Court Leaning Toward Access to Civil Trials
The California Supreme Court on Thursday appeared to be leaning toward ruling that the public and the news media have the right to attend civil trials.
The U.S. Supreme Court already has established that right for criminal trials, and lower courts, including a state Court of Appeal, have held that the media cannot be barred from civil cases. But Los Angeles County has been fighting that ruling. The case stems from a 1996 order by Los Angeles County Superior Court Judge David M. Schacter that barred the media from portions of the palimony trial of actor Clint Eastwood and his former companion, actress Sondra Locke.
Eastwood and Locke, who did not request that the court be closed, reached an undisclosed settlement before the jury returned a verdict. The Supreme Court’s decision will have no effect on their highly publicized dispute.
But the case is important to the news media, litigants and trial judges because it will determine whether courtrooms can be closed again in future civil trials. Schacter ejected the public and the media from the Eastwood-Locke trial whenever arguments were made outside the jury’s presence. He said transcripts would be made available only after the trial ended.
Media outlets, including KNBC-TV and the Los Angeles Times, challenged Schacter’s order and won at the Court of Appeal. Los Angeles County proceeded to appeal the case to the state high court, arguing that judges should have the discretion to exclude the public and the media to ensure an impartial jury.
Assistant Los Angeles County Counsel Frederick R. Bennett told the court Thursday that Schacter had acted in the wake of “the intense frenzy of the O.J. Simpson trial” and barred the media as a “practical way” to prevent the jury from being tainted by outside publicity.
But Chief Justice Ronald M. George, during questioning, cited an 1872 state law that says courts should be public, and Justice Joyce L. Kennard pointed to a 1980 U.S. Supreme Court ruling in favor of media access.
“I hate to say it,” replied Bennett, but the U.S. Supreme Court “missed the ball.”
San Diego lawyer Leah Saffian, who worked as a barrister in England for 10 years, also argued on behalf of the Los Angeles County judge. She explained to the court, in a clipped British accent, why she thought English common law and 15th century cases favored ejecting the news media.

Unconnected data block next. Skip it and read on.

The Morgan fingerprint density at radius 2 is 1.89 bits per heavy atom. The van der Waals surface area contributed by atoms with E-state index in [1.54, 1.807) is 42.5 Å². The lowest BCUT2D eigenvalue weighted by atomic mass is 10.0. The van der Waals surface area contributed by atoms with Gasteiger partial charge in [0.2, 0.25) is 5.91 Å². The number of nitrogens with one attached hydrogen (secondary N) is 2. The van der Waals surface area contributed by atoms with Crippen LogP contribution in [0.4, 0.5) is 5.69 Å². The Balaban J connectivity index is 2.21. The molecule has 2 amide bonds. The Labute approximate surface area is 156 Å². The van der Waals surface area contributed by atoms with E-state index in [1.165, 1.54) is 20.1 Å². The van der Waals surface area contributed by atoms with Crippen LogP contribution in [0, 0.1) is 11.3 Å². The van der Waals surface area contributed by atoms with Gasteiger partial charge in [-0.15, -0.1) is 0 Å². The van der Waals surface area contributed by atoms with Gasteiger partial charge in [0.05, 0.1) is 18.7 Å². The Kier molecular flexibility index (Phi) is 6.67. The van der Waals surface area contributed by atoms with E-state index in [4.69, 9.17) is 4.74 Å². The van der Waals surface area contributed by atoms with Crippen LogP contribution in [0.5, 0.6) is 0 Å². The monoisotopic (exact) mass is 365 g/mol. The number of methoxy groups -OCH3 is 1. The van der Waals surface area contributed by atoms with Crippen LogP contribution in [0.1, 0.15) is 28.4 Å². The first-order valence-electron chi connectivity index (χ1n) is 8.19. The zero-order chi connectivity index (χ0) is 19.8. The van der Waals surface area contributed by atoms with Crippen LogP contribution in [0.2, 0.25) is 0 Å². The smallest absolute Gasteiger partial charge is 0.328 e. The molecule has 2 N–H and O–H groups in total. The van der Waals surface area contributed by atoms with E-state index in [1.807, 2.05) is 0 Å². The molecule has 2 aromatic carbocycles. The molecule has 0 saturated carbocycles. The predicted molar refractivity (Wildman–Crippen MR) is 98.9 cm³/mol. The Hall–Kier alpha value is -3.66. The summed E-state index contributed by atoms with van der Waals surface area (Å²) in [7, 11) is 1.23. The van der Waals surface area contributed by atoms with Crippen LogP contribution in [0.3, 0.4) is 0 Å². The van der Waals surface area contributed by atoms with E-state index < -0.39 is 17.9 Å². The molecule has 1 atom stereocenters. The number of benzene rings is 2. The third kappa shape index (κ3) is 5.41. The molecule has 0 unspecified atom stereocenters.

The justices appeared bemused by her presence. They repeatedly asked why they should be so concerned with English common law when they were governed by the precedents of American courts.
“Why wouldn’t it be sufficient to be guided by the decisions of the highest courts of this country?” Kennard asked.
The U.S. Supreme Court ruled in 1984 that the news media could not be barred from criminal trials unless “overriding” interests made closure necessary and reasonable alternatives to it were considered. The court also said that an order to close a courtroom must be narrowly tailored.
Kennard told Saffian that Americans give the 1st Amendment, which protects free speech, “an important place in this country” and reminded her that English law denies the media the right to publish anything from civil proceedings until after they end.
Justice Kathryn Mickle Werdegar, voicing similar sentiments, said the former barrister was carrying a “heavy burden” by asking the California Supreme Court to “all of a sudden find enlightenment” and disregard “what is now United States common law, if you will.”
Lawyers for the media argued that the 1st Amendment gives the public and the media access to both criminal and civil trials. The lawyers said they would prefer the court to rule for the media on constitutional grounds rather than on the basis of the 1872 law, in part because a state law can be changed by the Legislature.
Kennard, however, warned that a ruling that determines open civil trials to be a 1st Amendment right could have unintended consequences for other state laws, including one that bars the media from certain juvenile proceedings.
Justice Marvin Baxter asked whether allowing the public to attend trials helps prevent and expose judicial misconduct. With secret courtrooms, replied Kelli L. Sager, representing The Times, “even well-intentioned people might start abusing their power.”
NBC lawyer Anne H. Egerton, in response to a question from Justice Ming W. Chin, noted that the law has allowed some courtrooms to be closed in cases in which trade secrets are at issue. But she said the Eastwood case was different.
“The closure here was groundless and violated the law and the California and U.S. constitutions,” Egerton said.
Although the palimony “trial is over and we didn’t get in,” she said after the arguments ended, the California Supreme Court decision will at least “provide guidance to trial judges in the future.”
*** UNPUBLISHED NOTE ***
The second paragraph of this story refers to a palimony trial between Eastwood and Locke. In fact, the trial was over a contract dispute that stemmed from a palimony lawsuit Locke had previously filed and dropped against Eastwood.
*** END OF NOTE ***